Wisdom Teeth


The wisdom teeth, or third molars, which are located at the very back of your jaw, erupt in your late teens to early 20s. They are the last of your 32 teeth to come in, and the 4 that are most likely to become impacted, causing serious oral health issues, and a significant amount of pain. At B.J. Myers DDS and Associates, we can diagnose impacted wisdom teeth and help you to get the treatment you need to alleviate your pain and restore the health of your mouth.
History of the Wisdom Teeth

The wisdom teeth used to have an important function in the human jaw. Several thousand years ago, they were integral in helping our ancestors to breakdown the variety of coarse foods that made up a majority of the human diet. The jawbone was also much larger, which made accommodating the wisdom teeth much easier. The development of cooking has allowed for many of the coarse foods that humans ate to be broken down, and easier to chew, essentially rendering the wisdom teeth obsolete. The jaw began to shrink, reaching the size it is today, yet the wisdom teeth still continue to develop.

Common Issues Caused by Impacted Wisdom Teeth

For a small number of people, the wisdom teeth develop and erupt just like any other teeth. They are in proper alignment and cause no issues. However, for a large majority of people, the wisdom teeth are impacted. Impacted teeth (wisdom or otherwise) are those that do not properly erupt (or erupt at all) through the gum tissue. Wisdom teeth that are impacted can cause several different issues:

• Overcrowding. The human jaw is smaller than it was thousands of years ago. Many people do not have the space required to accommodate 32 teeth. When the wisdom teeth start to erupt, they begin to force your adjacent teeth out of place, which then begin to force your other teeth out of alignment. This throws off your bite, and can lead to several other issues, including bruxism, uneven tooth wear, jaw pain, and an increased risk for tooth decay and gum disease. It can also affect the appearance of your smile.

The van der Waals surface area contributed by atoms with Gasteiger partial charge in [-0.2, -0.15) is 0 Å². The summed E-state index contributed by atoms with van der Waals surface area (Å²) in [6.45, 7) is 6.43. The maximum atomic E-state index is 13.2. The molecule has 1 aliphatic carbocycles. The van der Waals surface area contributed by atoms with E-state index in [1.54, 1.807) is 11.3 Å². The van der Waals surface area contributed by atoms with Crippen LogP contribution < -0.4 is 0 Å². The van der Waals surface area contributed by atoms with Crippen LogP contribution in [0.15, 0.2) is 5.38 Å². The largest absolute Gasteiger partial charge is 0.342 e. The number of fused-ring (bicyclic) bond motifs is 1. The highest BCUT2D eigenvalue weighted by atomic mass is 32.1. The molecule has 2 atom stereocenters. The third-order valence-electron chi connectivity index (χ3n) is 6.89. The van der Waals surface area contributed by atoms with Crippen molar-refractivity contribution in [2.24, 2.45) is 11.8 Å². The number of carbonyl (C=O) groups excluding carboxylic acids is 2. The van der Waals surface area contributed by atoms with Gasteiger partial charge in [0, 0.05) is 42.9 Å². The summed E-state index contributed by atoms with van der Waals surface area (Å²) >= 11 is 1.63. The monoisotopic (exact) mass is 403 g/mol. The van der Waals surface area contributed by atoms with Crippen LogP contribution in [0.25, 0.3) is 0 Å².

• Damage to adjacent teeth. Sometimes, impacted teeth grow in at an angle. If they are angled toward your adjacent teeth, they will eventually make contact with those teeth. This can cause damage, such as cracks, to your teeth below the gum line. This damage cannot be fixed with crowns.
• Pericornitis. In some cases, the wisdom teeth only partially erupt through the gums. When this happens, a pocket can form, trapping food particles and oral bacteria. It can be difficult to keep these areas of your mouth clean. As a result, localized infections (pericornitis) can occur.
• Cysts. Cysts are fluid filled sacs (they may also be either semifluid or gas filled) that form as a result of impacted wisdom teeth. The longer they go untreated, the larger the cysts become, destroying the bone. In some cases, the damaged caused by cysts may require a bone graft to restore strength to your jaw.

Diagnosing Impacted Wisdom Teeth

If you are experiencing pain at the back of your jaw, it is important that you call our office right away. We will perform a thorough oral exam to diagnose your impacted wisdom teeth (or other oral health issue). We start with a visual exam of the inside of your mouth, checking for signs of infection (redness and swelling), and alignment issues with your teeth. We will also take X-rays, which will allow us to see the position of your wisdom teeth, as well as check for cysts and damage to adjacent teeth. If your wisdom teeth are impacted, we will recommend extraction. We can perform simple extractions in your office. If your extractions will be more complex, we will refer you to an oral surgeon.

If you are experiencing pain at the back of your jaw, it should be addressed right away. Call B.J. Myers DDS and Associates to schedule your appointment today.

2222 Dental
10601 Ranch Rd 2222, Suite S
Austin, TX 78730
Phone: 512-234-3983
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